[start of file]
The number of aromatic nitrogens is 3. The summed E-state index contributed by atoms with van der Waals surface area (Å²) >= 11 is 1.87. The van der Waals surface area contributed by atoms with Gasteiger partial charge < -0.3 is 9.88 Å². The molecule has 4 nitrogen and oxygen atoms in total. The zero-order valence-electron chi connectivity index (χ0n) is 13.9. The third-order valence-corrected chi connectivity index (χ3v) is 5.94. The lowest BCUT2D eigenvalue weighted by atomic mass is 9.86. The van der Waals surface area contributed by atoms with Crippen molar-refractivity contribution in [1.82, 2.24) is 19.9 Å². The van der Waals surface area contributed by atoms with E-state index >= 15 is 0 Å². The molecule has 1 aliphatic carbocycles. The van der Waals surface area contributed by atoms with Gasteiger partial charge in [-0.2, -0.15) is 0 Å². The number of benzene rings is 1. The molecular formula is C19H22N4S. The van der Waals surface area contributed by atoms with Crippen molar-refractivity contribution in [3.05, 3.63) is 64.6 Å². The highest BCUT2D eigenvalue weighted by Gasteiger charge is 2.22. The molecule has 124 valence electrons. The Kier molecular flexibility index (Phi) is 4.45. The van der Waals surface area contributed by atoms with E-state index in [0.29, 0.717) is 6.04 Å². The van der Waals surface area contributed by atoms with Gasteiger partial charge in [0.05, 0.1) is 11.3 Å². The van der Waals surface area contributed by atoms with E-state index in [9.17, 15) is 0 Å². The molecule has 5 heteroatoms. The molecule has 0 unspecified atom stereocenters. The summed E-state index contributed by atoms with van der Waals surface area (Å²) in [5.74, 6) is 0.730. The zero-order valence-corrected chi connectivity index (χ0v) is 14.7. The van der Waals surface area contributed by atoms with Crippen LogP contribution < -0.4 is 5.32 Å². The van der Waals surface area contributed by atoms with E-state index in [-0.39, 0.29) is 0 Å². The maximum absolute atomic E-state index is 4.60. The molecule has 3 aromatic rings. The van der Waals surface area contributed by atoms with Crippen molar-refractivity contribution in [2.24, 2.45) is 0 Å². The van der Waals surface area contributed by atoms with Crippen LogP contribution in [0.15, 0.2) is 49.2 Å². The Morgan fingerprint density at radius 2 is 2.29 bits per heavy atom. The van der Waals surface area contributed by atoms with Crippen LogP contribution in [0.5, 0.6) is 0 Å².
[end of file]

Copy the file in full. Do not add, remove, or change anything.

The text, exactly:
The number of aromatic nitrogens is 3. The summed E-state index contributed by atoms with van der Waals surface area (Å²) >= 11 is 1.87. The van der Waals surface area contributed by atoms with Gasteiger partial charge < -0.3 is 9.88 Å². The molecule has 4 nitrogen and oxygen atoms in total. The zero-order valence-electron chi connectivity index (χ0n) is 13.9. The third-order valence-corrected chi connectivity index (χ3v) is 5.94. The lowest BCUT2D eigenvalue weighted by atomic mass is 9.86. The van der Waals surface area contributed by atoms with Crippen molar-refractivity contribution in [1.82, 2.24) is 19.9 Å². The van der Waals surface area contributed by atoms with E-state index >= 15 is 0 Å². The molecule has 1 aliphatic carbocycles. The van der Waals surface area contributed by atoms with Gasteiger partial charge in [-0.2, -0.15) is 0 Å². The number of benzene rings is 1. The molecular formula is C19H22N4S. The van der Waals surface area contributed by atoms with Crippen molar-refractivity contribution in [3.05, 3.63) is 64.6 Å². The highest BCUT2D eigenvalue weighted by Gasteiger charge is 2.22. The molecule has 124 valence electrons. The Kier molecular flexibility index (Phi) is 4.45. The van der Waals surface area contributed by atoms with E-state index in [0.29, 0.717) is 6.04 Å². The van der Waals surface area contributed by atoms with Gasteiger partial charge in [0.05, 0.1) is 11.3 Å². The van der Waals surface area contributed by atoms with E-state index in [9.17, 15) is 0 Å². The molecule has 5 heteroatoms. The molecule has 0 unspecified atom stereocenters. The summed E-state index contributed by atoms with van der Waals surface area (Å²) in [5.74, 6) is 0.730. The zero-order valence-corrected chi connectivity index (χ0v) is 14.7. The van der Waals surface area contributed by atoms with Crippen LogP contribution < -0.4 is 5.32 Å². The van der Waals surface area contributed by atoms with E-state index in [-0.39, 0.29) is 0 Å². The maximum absolute atomic E-state index is 4.60. The molecule has 3 aromatic rings. The van der Waals surface area contributed by atoms with Crippen molar-refractivity contribution in [2.24, 2.45) is 0 Å². The van der Waals surface area contributed by atoms with Crippen LogP contribution in [0.15, 0.2) is 49.2 Å². The Morgan fingerprint density at radius 2 is 2.29 bits per heavy atom. The van der Waals surface area contributed by atoms with Crippen LogP contribution in [0.5, 0.6) is 0 Å².